Report says fish still big industry in Alaska
A new report is a reminder of what many Alaskans already know: seafood is a big industry in the state.
A report recently released by the Alaska Seafood Marketing Institute runs through the numbers for the seafood industry.
ASMI Communications Director Tyson Fick said his organization commissioned the McDowell group to update a study on the role seafood plays in Alaska, and America’s, economy.
“There’s more labor income from seafood than from tourism and mining combined, which is pretty substantial, and certainly very, very important in places where seafood is primary, like Bristol Bay,” Fick said.
The report says the 60,000 workers in Alaska’s seafood industry earn $1.6 billion per year. That includes the equivalent of about 4,650 full time jobs in Bristol Bay.
“Bristol Bay region commercial fisheries generate an average of 95 million, 52 million processing. There’s not a whole lot of other primary economy generators in the whole region, other than seafood, that I can think of, so certainly that’s important to everybody who lives there and everybody who shows up there to participate in the fishery in the summer.”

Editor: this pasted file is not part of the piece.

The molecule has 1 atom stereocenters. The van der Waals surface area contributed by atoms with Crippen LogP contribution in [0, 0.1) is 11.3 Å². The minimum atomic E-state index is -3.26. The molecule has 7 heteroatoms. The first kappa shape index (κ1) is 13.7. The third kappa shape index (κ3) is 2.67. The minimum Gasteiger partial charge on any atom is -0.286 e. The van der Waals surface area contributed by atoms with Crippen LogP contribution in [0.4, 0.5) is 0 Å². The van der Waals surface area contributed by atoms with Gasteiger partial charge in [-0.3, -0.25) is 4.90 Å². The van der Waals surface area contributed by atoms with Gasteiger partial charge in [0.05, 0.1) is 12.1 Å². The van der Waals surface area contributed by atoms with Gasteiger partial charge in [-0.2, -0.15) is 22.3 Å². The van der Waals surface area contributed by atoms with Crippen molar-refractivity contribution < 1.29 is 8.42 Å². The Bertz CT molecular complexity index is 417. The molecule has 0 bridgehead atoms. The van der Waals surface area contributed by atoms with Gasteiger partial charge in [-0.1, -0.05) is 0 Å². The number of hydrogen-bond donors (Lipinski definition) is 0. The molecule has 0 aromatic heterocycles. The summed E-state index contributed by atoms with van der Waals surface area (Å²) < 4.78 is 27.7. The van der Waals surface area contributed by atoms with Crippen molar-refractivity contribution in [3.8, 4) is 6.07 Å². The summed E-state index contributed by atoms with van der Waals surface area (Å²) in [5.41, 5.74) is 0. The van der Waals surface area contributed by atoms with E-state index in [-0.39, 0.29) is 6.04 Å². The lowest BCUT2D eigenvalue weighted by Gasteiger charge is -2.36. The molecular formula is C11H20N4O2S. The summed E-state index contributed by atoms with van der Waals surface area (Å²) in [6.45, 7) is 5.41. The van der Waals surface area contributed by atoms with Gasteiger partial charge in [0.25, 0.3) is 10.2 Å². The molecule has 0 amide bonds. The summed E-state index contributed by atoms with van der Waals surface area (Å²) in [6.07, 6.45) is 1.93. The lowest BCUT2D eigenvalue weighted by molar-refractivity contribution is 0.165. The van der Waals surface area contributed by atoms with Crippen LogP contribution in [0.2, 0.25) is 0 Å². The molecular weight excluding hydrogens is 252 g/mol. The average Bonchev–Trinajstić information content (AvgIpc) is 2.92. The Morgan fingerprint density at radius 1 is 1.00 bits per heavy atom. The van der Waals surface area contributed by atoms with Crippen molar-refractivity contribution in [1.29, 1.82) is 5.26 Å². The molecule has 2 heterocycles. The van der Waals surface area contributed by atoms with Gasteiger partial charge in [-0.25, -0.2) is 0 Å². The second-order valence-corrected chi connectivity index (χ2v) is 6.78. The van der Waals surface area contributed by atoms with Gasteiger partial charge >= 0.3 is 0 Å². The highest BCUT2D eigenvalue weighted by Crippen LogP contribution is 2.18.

Despite the short season in the bay, the report says that the majority of the people working in processing facilities made most of their annual income off the fishery.
On the harvesting side, the report says Bristol Bay accounted for 11 percent of the value of Alaska’s fisheries in 2014, with a value of $221 million dollars for about 222 million pounds of seafood. The drift harvest was valued at $182 million; the setnet harvest was worth $39 million.
The fishery includes 502 resident-owned fishing vessels and 1,619 resident fishermen.
And while pollock might be the largest fishery by volume, and halibut, crab and sablefish take the lead for fish value per pound– the report calls salmon king, creating the most jobs, the most labor income and most total value.
Fick said the one thing missing from the report is 2015 data. That could be added in a future update.